Databases in the cloud: dark cloud or silver lining?


Nimble thinking will galvanize federal cloud security

Nimble thinking affords organizations the ability to act and respond quickly amid evolving circumstances, and it’s key to both cloud adoption and capitalizing on cloud capabilities. Unfortunately, nimble thinking can be tough for federal agencies to integrate into operations that are subject to regulations and scrutiny. 

Federal agencies have made progress on cloud adoption, but as top researchers over the past few years have pointed out, many are still struggling. It’s hard to blame them; despite overtures around acquisition reform and contracting agility, too often decision-makers remain saddled with decades-old processes that treat security hardware as the same kind of resource as a fighter jet. Cloud security -- like IT writ large -- requires a different mindset. It’s all about investing in the future of security and embracing the promise of nimble thinking that will pay dividends.

Some federal agencies are making changes to foster nimble thinking, even within a heavily regulated system. One strategy their leaders employ is a crawl-walk-run approach, starting out with small wins by solving small problems and building progress from there. The Pentagon’s Defense Innovation Unit and the Department of Veterans Affairs are two agencies doing an admirable job practicing nimble thinking, even under tough restrictions.

Prototyping with DIU

Larger agencies can innovate and get around, or even work within, highly regulated and nearly 20-year-old acquisition policies via prototyping. The military in particular is demonstrating the art of rapid prototyping: look no further than the Air Force’s AFWerx and Kessel Run, the Navy’s NavalX, the Army’s Rapid Capabilities and Critical Technologies Office, or the Pentagon’s Strategic Capabilities Office and the DIU. 

The DIU is focused on rapidly adopting, fielding and scaling commercial technologies for national security, including using prototyping to solve mission-specific challenges. In 2020, DIU partnered with a handful of vendors to find an alternative solution for commercial cloud access; under existing security architecture, controlled information can only be sent through DOD’s two secured cloud access points, operated by the Navy and the Defense Information Systems Agency.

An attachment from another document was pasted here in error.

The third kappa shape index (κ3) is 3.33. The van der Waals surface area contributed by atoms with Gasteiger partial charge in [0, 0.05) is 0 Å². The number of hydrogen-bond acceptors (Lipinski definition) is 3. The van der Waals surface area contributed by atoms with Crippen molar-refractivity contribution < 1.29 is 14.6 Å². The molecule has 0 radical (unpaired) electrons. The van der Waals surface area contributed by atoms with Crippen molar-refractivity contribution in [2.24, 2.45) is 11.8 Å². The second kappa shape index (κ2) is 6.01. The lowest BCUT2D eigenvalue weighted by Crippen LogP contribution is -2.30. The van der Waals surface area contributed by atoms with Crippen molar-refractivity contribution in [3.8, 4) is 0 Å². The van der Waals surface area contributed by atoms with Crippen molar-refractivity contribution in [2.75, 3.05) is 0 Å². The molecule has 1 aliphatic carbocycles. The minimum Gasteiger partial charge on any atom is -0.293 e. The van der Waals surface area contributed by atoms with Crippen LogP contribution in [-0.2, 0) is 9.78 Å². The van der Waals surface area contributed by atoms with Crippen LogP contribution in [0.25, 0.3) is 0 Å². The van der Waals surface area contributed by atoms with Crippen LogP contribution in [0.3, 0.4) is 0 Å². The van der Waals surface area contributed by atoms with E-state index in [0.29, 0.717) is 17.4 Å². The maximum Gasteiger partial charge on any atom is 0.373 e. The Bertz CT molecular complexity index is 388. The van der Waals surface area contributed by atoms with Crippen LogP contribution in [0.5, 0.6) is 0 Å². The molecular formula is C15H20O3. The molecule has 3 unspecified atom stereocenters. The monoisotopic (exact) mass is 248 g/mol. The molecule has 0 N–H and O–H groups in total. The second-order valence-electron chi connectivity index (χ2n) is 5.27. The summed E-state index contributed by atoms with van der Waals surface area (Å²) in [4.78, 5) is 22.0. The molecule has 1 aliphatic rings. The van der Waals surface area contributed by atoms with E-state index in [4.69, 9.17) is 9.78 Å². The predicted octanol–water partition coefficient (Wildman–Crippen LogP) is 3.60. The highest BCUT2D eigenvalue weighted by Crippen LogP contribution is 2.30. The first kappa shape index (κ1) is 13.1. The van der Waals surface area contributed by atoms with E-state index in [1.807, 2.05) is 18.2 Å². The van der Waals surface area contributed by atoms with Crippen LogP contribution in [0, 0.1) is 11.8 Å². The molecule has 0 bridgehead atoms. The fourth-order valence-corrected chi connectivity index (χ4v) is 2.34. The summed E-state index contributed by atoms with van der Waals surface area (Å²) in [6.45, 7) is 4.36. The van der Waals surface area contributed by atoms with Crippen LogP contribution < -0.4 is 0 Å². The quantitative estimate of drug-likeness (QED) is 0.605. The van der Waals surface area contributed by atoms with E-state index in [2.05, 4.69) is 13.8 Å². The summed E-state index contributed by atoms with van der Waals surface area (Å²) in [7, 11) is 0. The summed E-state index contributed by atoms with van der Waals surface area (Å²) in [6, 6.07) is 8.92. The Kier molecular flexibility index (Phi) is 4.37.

In a time when remote and cloud access is a necessity, this initiative allowed DIU to test how it could streamline the flow of DOD information to and from commercial cloud solutions while also safeguarding controlled information. Resolving cloud access bottlenecks today will improve data-sharing and network operations across DOD agencies in the future. Changes will not happen overnight, but these sorts of prototypes can help federal agencies progress from crawling to walking and running toward the cloud.

Unifying solutions at the Veterans Affairs

In many cases, nimble thinking in the federal sector relies heavily on adapting to evolving technology trends. The VA, for example, is spread across the country and remains mostly “on-prem” in terms of data storage and security. In recent years, however, the agency has mobilized a focused team targeting cloud-first initiatives and broader adoption -- a move that’s already helped improve veteran access to services and accelerated progress toward the VA’s goal to migrate 350 applications to the cloud by 2024.  

With so many apps moving to the VA’s enterprise cloud, securing them -- including their functionality, their data, their operators and other elements -- becomes a challenge, especially doing so in a way that doesn’t overwhelm a security operations center. 

This is a scenario that easily encompasses hundreds of different apps from different providers, all speaking different languages and requiring different management. Through industry partnerships, the VA has been unifying multiple solutions and apps under a single console that can more efficiently monitor and manage everything. This has been especially helpful in the VA’s efforts to align with the Trusted Internet Connections (TIC) 3.0 guidance aimed at flexible cybersecurity that can be tailored to agency-specific circumstances.

Cloud-ready: Are we there?

While it can be challenging to think nimbly about security in highly regulated federal agencies, if the right people are pushing for it -- with the right technology partners that clearly understand their needs -- change is possible. The cloud solutions that are transforming these organizations link back small fixes for problems -- inching agency solutions toward the cloud. 

Sometimes this means prototyping high-level cloud access points. Other times, it’s as simple as making sure the sensitive data inside cloud apps, or even in visitor internet access, stays safe. Today, this is most effectively done through partnerships and commercial technologies, such as a TIC 3.0-compliant data loss prevention solution. 

Progress might be gradual, but it’s still forward momentum. It leads toward a better, more cloud-enabled future. With verifiable progress, even if it’s small and incremental, comes the necessary buy-in from leadership that effects much bigger, more comprehensive change. That’s when nimble thinking becoming the rule, not the exception.

Editor's note: This article was changed March 17 to clarify that the VA's security and storage services remain mostly on-prem and on March 18 to more accurately describe VA's cloud team.  

About the Author

Beau Hutto is VP, federal sales, at Netskope.


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